We are moving a couple of our major LoB SQL Servers to a VM cluster and I'm wondering how to best provision the new SQL Servers and SQL Server Instances for best performance and utilization. One idea I had was putting the main OLTP database in one instance with, let's say for example sake, access to all 16 GB of RAM, and another instance on the same server with the same all 16 GB. The second instance would contain a database used for nightly processes wich would need as much of that memory as it can get and isn't needed by the first DB/instance as data is pulled and manipulated within it. Anyways, after the nightly proccessing is done that entire chunk of memory used for instance/dtabase 2 can be freed up for instance/database 1. Now I'm not asking, will it miraculously free up 100% of the memory used by instance 2, but will Windows put memory pressure on the instances and balance the amount used and allocated to each based on need/use?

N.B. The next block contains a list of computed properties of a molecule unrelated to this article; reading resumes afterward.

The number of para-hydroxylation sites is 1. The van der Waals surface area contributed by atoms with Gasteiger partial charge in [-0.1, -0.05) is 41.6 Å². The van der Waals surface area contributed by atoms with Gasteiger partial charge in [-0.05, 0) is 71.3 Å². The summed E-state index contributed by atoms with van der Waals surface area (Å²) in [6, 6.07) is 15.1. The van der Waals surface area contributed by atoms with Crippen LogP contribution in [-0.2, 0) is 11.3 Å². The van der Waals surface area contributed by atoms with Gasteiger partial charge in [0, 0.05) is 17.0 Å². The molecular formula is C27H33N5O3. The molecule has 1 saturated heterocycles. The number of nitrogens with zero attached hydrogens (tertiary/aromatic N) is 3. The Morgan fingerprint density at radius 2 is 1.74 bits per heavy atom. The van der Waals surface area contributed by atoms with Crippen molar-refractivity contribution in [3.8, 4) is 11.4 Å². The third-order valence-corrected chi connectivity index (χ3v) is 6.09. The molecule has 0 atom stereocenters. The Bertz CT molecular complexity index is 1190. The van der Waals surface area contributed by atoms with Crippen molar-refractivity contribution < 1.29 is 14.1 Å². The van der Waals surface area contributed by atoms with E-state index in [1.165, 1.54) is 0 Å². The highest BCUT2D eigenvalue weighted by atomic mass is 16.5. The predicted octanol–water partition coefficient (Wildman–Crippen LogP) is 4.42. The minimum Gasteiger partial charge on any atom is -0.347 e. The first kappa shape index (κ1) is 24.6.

In case it matters they will be SQL Server 2008 R2 instances on Windows Server 2008 R2 with, again for the example's sake 16 GB of total system RAM available to the VM.

Thanks in advance for any and all input.

1 Answer 1


When Windows notifies that memory pressure occurs both instances will start trimming, until the memory pressure is lifted (no longer signaled by Windows). In general having to SQL instances compete over same memory is not working. And same goes for CPU, the two instances will compete over the same CPU cycles and nether will be happy.

A much better idea is to host both the OLTP and the nightly processing instances in a single instance, in which case SQL Server can balance out the resources much better. You can even let SQL balance the resources between the two workloads using the Resource Governor.

The only scenario that would warrant separate instances is a very very strong security deterrent that requires the instances to be isolated (ie. the OLTP admins cannot be admins of the nightly process one). In that case I would recommend two separate VMs rather than two instances on a single VM.

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